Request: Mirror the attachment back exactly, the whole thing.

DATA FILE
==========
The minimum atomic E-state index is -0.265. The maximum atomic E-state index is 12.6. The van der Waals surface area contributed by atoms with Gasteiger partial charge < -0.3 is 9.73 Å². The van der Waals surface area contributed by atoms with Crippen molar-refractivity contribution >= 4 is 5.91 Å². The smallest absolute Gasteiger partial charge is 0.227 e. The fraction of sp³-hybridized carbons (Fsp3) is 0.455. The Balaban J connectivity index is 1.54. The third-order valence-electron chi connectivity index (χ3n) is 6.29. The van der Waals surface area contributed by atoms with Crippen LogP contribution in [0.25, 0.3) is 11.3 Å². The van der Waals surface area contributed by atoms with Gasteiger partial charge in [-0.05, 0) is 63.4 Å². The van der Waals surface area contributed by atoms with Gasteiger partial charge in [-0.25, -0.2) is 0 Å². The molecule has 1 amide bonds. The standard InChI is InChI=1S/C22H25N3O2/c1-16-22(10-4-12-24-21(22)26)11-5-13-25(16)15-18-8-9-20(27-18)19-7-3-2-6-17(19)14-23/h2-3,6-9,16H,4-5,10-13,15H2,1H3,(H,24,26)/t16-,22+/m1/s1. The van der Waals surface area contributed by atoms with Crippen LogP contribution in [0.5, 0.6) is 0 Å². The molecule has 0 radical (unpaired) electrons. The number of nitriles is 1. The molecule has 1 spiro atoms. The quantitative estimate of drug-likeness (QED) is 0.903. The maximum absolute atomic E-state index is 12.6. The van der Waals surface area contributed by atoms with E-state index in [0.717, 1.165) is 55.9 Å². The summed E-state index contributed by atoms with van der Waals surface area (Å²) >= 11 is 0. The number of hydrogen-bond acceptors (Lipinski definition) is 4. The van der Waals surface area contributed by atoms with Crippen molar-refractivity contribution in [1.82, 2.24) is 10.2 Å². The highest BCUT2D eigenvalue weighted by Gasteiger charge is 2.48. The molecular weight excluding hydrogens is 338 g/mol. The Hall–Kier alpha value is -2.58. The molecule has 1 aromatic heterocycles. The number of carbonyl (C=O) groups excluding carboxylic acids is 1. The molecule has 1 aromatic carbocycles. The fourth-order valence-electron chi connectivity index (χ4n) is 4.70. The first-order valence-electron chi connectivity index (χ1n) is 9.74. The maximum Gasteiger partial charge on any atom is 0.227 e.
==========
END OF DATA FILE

The minimum atomic E-state index is -0.265. The maximum atomic E-state index is 12.6. The van der Waals surface area contributed by atoms with Gasteiger partial charge < -0.3 is 9.73 Å². The van der Waals surface area contributed by atoms with Crippen molar-refractivity contribution >= 4 is 5.91 Å². The smallest absolute Gasteiger partial charge is 0.227 e. The fraction of sp³-hybridized carbons (Fsp3) is 0.455. The Balaban J connectivity index is 1.54. The third-order valence-electron chi connectivity index (χ3n) is 6.29. The van der Waals surface area contributed by atoms with Crippen LogP contribution in [0.25, 0.3) is 11.3 Å². The van der Waals surface area contributed by atoms with Gasteiger partial charge in [-0.05, 0) is 63.4 Å². The van der Waals surface area contributed by atoms with Gasteiger partial charge in [-0.25, -0.2) is 0 Å². The molecule has 1 amide bonds. The standard InChI is InChI=1S/C22H25N3O2/c1-16-22(10-4-12-24-21(22)26)11-5-13-25(16)15-18-8-9-20(27-18)19-7-3-2-6-17(19)14-23/h2-3,6-9,16H,4-5,10-13,15H2,1H3,(H,24,26)/t16-,22+/m1/s1. The van der Waals surface area contributed by atoms with Crippen LogP contribution in [0.5, 0.6) is 0 Å². The molecule has 0 radical (unpaired) electrons. The number of nitriles is 1. The molecule has 1 spiro atoms. The quantitative estimate of drug-likeness (QED) is 0.903. The maximum absolute atomic E-state index is 12.6. The van der Waals surface area contributed by atoms with E-state index in [0.717, 1.165) is 55.9 Å². The summed E-state index contributed by atoms with van der Waals surface area (Å²) >= 11 is 0. The number of hydrogen-bond acceptors (Lipinski definition) is 4. The van der Waals surface area contributed by atoms with Crippen molar-refractivity contribution in [1.82, 2.24) is 10.2 Å². The highest BCUT2D eigenvalue weighted by Gasteiger charge is 2.48. The molecular weight excluding hydrogens is 338 g/mol. The Hall–Kier alpha value is -2.58. The molecule has 1 aromatic heterocycles. The number of carbonyl (C=O) groups excluding carboxylic acids is 1. The molecule has 1 aromatic carbocycles. The fourth-order valence-electron chi connectivity index (χ4n) is 4.70. The first-order valence-electron chi connectivity index (χ1n) is 9.74. The maximum Gasteiger partial charge on any atom is 0.227 e.